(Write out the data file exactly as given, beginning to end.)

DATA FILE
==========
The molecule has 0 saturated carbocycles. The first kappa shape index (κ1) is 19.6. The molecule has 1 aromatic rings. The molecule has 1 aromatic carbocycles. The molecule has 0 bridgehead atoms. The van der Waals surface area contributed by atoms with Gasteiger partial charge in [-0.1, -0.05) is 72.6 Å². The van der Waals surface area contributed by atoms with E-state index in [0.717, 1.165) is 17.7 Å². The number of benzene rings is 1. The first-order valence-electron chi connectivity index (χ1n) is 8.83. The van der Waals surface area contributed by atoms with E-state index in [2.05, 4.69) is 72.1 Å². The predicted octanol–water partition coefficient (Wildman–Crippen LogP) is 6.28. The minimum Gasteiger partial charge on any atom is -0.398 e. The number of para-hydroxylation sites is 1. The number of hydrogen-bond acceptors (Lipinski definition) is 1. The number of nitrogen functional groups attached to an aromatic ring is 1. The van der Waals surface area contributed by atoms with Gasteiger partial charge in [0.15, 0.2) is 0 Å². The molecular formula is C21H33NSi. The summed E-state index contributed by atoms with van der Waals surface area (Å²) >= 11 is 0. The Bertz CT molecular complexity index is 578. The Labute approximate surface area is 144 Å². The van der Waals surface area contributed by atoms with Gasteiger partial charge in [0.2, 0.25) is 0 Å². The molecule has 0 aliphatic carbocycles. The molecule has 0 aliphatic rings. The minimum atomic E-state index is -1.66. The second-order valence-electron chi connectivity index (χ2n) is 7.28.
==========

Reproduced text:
The molecule has 0 saturated carbocycles. The first kappa shape index (κ1) is 19.6. The molecule has 1 aromatic rings. The molecule has 1 aromatic carbocycles. The molecule has 0 bridgehead atoms. The van der Waals surface area contributed by atoms with Gasteiger partial charge in [-0.1, -0.05) is 72.6 Å². The van der Waals surface area contributed by atoms with E-state index in [0.717, 1.165) is 17.7 Å². The number of benzene rings is 1. The first-order valence-electron chi connectivity index (χ1n) is 8.83. The van der Waals surface area contributed by atoms with E-state index in [2.05, 4.69) is 72.1 Å². The predicted octanol–water partition coefficient (Wildman–Crippen LogP) is 6.28. The minimum Gasteiger partial charge on any atom is -0.398 e. The number of para-hydroxylation sites is 1. The number of hydrogen-bond acceptors (Lipinski definition) is 1. The number of nitrogen functional groups attached to an aromatic ring is 1. The van der Waals surface area contributed by atoms with Gasteiger partial charge in [0.15, 0.2) is 0 Å². The molecular formula is C21H33NSi. The summed E-state index contributed by atoms with van der Waals surface area (Å²) >= 11 is 0. The Bertz CT molecular complexity index is 578. The Labute approximate surface area is 144 Å². The van der Waals surface area contributed by atoms with Gasteiger partial charge in [0.2, 0.25) is 0 Å². The molecule has 0 aliphatic carbocycles. The molecule has 0 aliphatic rings. The minimum atomic E-state index is -1.66. The second-order valence-electron chi connectivity index (χ2n) is 7.28.